It’s not rocket science, it’s just a bit of creative forethought about supporting our beloved small businesses during a time when they really need it.
Stay busy, don’t go insane
When it comes down to the daily grind of school closures, cancelled events, working from home, and anxiety about a highly contagious virus threatening our personal and public health, it’s easy to feel concerned. Let’s remember to take care of ourselves, maintain as much normalcy as possible, stay busy, help where we are able, and hold tightly to hope and optimism.
We’ve compiled a list of activities to help you stay busy with your kids. It includes everything from STEM projects with play doh to indoor obstacle courses to yoga courses to audiobook recommendations to home theater setups to art projects to make with your stacks of egg cartons from Costco.
If your playdates have to be are cancelled, consider setting up virtual story times where each kid reads a story to the others via FaceTime or Zoom. Grab some stamps and envelopes and mail letters to classmates or rally friends to send mail to troops overseas. Start a virtual bazaar: help your kids bake cookies to deliver to doorsteps or make crafts that can be shared with friends and family via email to raise money for your local food pantry.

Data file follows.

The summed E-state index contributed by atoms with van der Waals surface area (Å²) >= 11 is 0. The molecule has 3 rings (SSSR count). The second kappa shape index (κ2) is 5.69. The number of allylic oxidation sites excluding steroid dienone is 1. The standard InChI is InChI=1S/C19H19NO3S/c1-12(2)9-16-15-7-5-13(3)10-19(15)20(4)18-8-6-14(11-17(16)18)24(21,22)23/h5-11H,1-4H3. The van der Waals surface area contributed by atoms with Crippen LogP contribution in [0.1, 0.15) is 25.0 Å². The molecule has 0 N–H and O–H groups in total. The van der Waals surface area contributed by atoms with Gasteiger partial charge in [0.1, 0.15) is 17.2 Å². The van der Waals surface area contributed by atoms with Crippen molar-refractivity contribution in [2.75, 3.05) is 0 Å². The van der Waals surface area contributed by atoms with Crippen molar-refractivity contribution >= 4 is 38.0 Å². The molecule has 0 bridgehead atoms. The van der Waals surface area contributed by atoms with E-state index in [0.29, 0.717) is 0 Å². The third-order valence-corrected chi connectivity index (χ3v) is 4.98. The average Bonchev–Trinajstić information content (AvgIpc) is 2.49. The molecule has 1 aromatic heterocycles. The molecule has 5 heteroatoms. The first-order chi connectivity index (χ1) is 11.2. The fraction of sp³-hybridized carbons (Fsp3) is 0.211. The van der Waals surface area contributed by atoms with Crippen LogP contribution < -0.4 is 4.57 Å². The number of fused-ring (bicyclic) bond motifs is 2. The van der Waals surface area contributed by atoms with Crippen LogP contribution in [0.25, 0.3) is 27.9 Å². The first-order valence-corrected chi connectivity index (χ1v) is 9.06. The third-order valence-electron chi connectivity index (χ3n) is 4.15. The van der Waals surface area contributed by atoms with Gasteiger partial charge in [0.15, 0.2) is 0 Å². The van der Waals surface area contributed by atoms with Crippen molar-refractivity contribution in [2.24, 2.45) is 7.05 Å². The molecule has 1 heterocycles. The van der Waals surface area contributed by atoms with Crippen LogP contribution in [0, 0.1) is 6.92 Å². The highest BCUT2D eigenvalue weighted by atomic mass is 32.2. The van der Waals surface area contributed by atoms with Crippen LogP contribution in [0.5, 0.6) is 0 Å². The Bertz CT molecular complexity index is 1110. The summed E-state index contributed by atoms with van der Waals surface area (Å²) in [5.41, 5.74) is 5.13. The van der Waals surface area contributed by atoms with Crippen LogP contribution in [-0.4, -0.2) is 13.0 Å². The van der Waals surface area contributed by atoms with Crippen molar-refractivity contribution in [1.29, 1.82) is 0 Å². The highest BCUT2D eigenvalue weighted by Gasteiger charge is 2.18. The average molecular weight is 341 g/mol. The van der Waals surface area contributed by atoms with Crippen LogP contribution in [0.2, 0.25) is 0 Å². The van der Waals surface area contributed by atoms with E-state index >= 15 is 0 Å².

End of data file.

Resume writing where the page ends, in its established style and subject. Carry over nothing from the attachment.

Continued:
Don’t forget to go outside! Social distancing doesn’t mean you have to stay in your home 24/7, it means that you should avoid any opportunities where you are in close enough contact with another person for the virus to be transmitted. Go for a bike ride! Let the kids ride scooters around the block a few times. Go for a run to get some sunshine and fresh air in an area where there aren’t many people. If you’ve tested positive for the virus and have been asked to self-isolate or self-quarantine that’s different—stay at home and away from public spaces entirely.
We’re not epidemiologists at the Sidewalk Club, so we’ll leave the health advice and recommendations to the experts. But our goal has always been to offer support and encouragement to parents raising kids in the city, and that’s exactly what we hope to do with these ideas. There’s no denying that the next few weeks are going to be tough. Our cities will look and feel a lot different, but with a little creativity we can continue to feel connected to our cities, our neighborhoods, and each other.
Solidarity, fellow parents. *Elbow bump.*